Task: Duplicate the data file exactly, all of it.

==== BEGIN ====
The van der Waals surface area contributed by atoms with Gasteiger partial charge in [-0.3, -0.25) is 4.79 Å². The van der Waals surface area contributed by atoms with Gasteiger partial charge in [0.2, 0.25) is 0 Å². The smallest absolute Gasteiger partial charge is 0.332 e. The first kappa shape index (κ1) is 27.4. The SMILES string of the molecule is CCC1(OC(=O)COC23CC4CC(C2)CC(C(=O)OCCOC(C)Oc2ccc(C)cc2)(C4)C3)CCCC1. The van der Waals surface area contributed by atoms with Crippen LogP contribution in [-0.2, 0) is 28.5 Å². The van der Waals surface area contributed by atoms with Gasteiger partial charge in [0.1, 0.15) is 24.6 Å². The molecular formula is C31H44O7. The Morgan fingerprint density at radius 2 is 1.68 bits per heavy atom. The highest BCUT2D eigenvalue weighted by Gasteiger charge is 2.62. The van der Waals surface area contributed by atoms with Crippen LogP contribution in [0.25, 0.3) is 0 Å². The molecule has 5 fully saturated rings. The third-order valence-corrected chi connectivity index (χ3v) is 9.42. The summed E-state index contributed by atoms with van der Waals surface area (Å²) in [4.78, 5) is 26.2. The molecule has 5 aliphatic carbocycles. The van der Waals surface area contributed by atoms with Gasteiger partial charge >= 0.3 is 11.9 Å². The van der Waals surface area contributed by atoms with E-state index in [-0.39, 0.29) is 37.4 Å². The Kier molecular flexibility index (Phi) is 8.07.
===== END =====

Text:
The van der Waals surface area contributed by atoms with Gasteiger partial charge in [-0.3, -0.25) is 4.79 Å². The van der Waals surface area contributed by atoms with Gasteiger partial charge in [0.2, 0.25) is 0 Å². The smallest absolute Gasteiger partial charge is 0.332 e. The first kappa shape index (κ1) is 27.4. The SMILES string of the molecule is CCC1(OC(=O)COC23CC4CC(C2)CC(C(=O)OCCOC(C)Oc2ccc(C)cc2)(C4)C3)CCCC1. The van der Waals surface area contributed by atoms with Crippen LogP contribution in [-0.2, 0) is 28.5 Å². The van der Waals surface area contributed by atoms with Gasteiger partial charge in [0.1, 0.15) is 24.6 Å². The molecular formula is C31H44O7. The Morgan fingerprint density at radius 2 is 1.68 bits per heavy atom. The highest BCUT2D eigenvalue weighted by Gasteiger charge is 2.62. The van der Waals surface area contributed by atoms with Crippen LogP contribution in [0.25, 0.3) is 0 Å². The molecule has 5 fully saturated rings. The third-order valence-corrected chi connectivity index (χ3v) is 9.42. The summed E-state index contributed by atoms with van der Waals surface area (Å²) in [4.78, 5) is 26.2. The molecule has 5 aliphatic carbocycles. The van der Waals surface area contributed by atoms with Gasteiger partial charge >= 0.3 is 11.9 Å². The van der Waals surface area contributed by atoms with E-state index in [-0.39, 0.29) is 37.4 Å². The Kier molecular flexibility index (Phi) is 8.07.